Two journalists from the French online collective Disclose, dedicated to investigative reporting, have been summoned for questioning this month by France’s internal intelligence agency, the DGSI, following their revelations of the massive use of French-made weapons in the devastating war in Yemen. Together with a journalist from state broadcaster Radio France, they are officially suspected of “compromising national defence secrecy”, an offence that can carry a five-year jail term. In reality, the journalists exercised their professional duty to inform the public of a confidential military report that demonstrates how the government has concealed the truth of the deployment of French-made arms in Yemen by a Saudi-led coalition accused of war crimes.

  • Macron security aide scandal: the forged documents and true lies

    Alexandre Benalla (left) testifying before a French senate commission. © Reuters Alexandre Benalla (left) testifying before a French senate commission. © Reuters

    The long-running and still unfolding saga of the scandal surrounding Emmanuel Macron’s former close security aide Alexandre Benalla has prompted serious questions over the French president’s judgement about, and relationship with, his bodyguard, and also the secretive workings of the Élysée Palace and its senior staff. Those questions are heightened with documents revealed here by Mediapart, and the account of a former minister and his senior aide – who commented that Macron's entourage "didn’t protect him sufficiently” from a young man whose rise to prominence in the presidential office almost beggars belief.

  • French Senate report into disgraced Macron aide opens rift with government

    Alexandre Benalla (left) appearing before the French Senate's commission of inquiry, September 19th 2018. © Reuters Alexandre Benalla (left) appearing before the French Senate's commission of inquiry, September 19th 2018. © Reuters

    A damming report published this week by a French Senate commission of inquiry set up to investigate the scandal surrounding President Emmanuel Macron’s disgraced former security aide Alexander Benalla was dismissed on Thursday by French Prime Minister Édouard Philippe as being politically motivated. The senators found that the events behind the scandal, which began when Benalla was filmed assaulting people on the sidelines of a May Day march last year, and which have been followed by Mediapart’s revelations that the maverick aide has been negotiating personal security deals worth 2.2 million euros with Russian oligarch’s close to the Kremlin, are the result of “major failings” at the heart of the Élysée Palace, which placed at risk “the security of the head of state and, beyond this, the interests of our country”.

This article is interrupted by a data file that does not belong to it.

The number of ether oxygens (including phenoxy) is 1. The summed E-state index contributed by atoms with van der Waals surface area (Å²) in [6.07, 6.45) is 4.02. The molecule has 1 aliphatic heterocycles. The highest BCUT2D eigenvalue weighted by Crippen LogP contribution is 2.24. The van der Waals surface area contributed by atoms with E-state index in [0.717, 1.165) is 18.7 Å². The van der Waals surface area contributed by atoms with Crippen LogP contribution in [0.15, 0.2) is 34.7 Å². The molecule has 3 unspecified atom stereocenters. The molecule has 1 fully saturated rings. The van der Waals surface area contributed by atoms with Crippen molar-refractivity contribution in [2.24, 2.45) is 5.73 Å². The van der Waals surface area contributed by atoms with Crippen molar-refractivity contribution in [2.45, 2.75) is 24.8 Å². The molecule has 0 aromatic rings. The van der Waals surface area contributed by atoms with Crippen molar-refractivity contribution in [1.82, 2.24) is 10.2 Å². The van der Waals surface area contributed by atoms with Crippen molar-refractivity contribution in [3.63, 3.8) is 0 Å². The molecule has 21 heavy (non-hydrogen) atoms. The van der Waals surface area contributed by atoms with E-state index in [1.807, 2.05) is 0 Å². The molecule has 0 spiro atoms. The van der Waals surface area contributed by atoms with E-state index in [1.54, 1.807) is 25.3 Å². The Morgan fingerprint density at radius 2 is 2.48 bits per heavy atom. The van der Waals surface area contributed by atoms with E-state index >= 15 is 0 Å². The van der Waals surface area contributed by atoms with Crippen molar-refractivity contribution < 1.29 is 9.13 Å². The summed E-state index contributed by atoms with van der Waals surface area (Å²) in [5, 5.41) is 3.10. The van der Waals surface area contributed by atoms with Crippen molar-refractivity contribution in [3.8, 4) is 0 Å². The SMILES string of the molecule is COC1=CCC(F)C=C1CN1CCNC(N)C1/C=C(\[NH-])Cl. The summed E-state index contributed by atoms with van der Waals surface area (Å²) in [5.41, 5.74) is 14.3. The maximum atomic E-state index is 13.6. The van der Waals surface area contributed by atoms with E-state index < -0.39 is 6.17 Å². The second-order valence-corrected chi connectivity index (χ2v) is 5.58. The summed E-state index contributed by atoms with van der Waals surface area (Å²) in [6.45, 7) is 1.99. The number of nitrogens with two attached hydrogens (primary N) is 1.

• Gaddafi spy chief tells French judges he oversaw 7m-euro payment for Sarkozy election campaign

    By and
    Mohamed Abdulla Senussi (left) during his trial in Tripoli in April 2014. © Reuters Mohamed Abdulla Senussi (left) during his trial in Tripoli in April 2014. © Reuters

    As part of their investigation into the suspected funding by the Gaddafi regime in Libya of Nicolas Sarkozy’s 2007 presidential election campaign, two French judges travelled to Tripoli earlier this month when they questioned, for the first time face-to-face, Gaddafi’s former spy chief, and brother-in-law, Mohamed Abdulla Senussi. Mediapart has gained access to extracts from the statements provided by Senussi, who detailed how he oversaw the payment of 7 million euros for Sarkozy’s campaign, as ordered by Gaddafi. He also confirmed that, as part of the deal, the former French president’s personal lawyer and friend Thierry Herzog was involved in moves to overturn an international arrest warrant issued against Senussi after his conviction in absentia by a Paris court for his part in the blowing up of a French airliner in 1989.

  • New revelations on Macron aide's oligarch deals worth 2.2m euros

    Left to right: Alexandre Benalla, Iskander Makhmudov, and Farkhad Akhmedov. © DR Left to right: Alexandre Benalla, Iskander Makhmudov, and Farkhad Akhmedov. © DR

    Emmanuel Macron’s disgraced former personal security aide Alexandre Benalla, who also served as deputy to the president’s inner cabinet chief, organised from the Élysée Palace a private deal to provide protection services to a Russian oligarch close to the Kremlin and who is suspected of ties to Russian organised crime. Benalla, who was initially dismissed from his post after assaulting people on the sidelines of a May Day march, last December also sold protection services to another Russian billionaire. The total of the two deals is worth 2.2 million euros, part of which was paid to Benalla in Morocco, Mediapart can reveal in this latest investigation into the growing scandal which, it is speculated, may be linked to the resignation announced this week of Macron’s most senior advisor, Ismaël Emelien.

  • Revealed: France's lies over the genocide in Rwanda

    By and Benoît Collombat (Radio France)
    The wreckage of Rwandan president Juvénal Habyarimana's aicraft, shot down on April 6th 1994. © Reuters The wreckage of Rwandan president Juvénal Habyarimana's aicraft, shot down on April 6th 1994. © Reuters

    In a joint investigation, Mediapart and Radio France have revealed the contents of previously unseen documents relating to aspects of the 1994 genocide in Rwanda, from the assassination of President Juvénal Habyarimana which sparked the massacres to illegal arms sales to the genocidal regime. The documents include a key report by France's overseas intelligence agency, the DGSE, on the genocide, which left close to one million people dead. Mediapart's Fabrice Arfi and Benoît Collombat of Radio France report.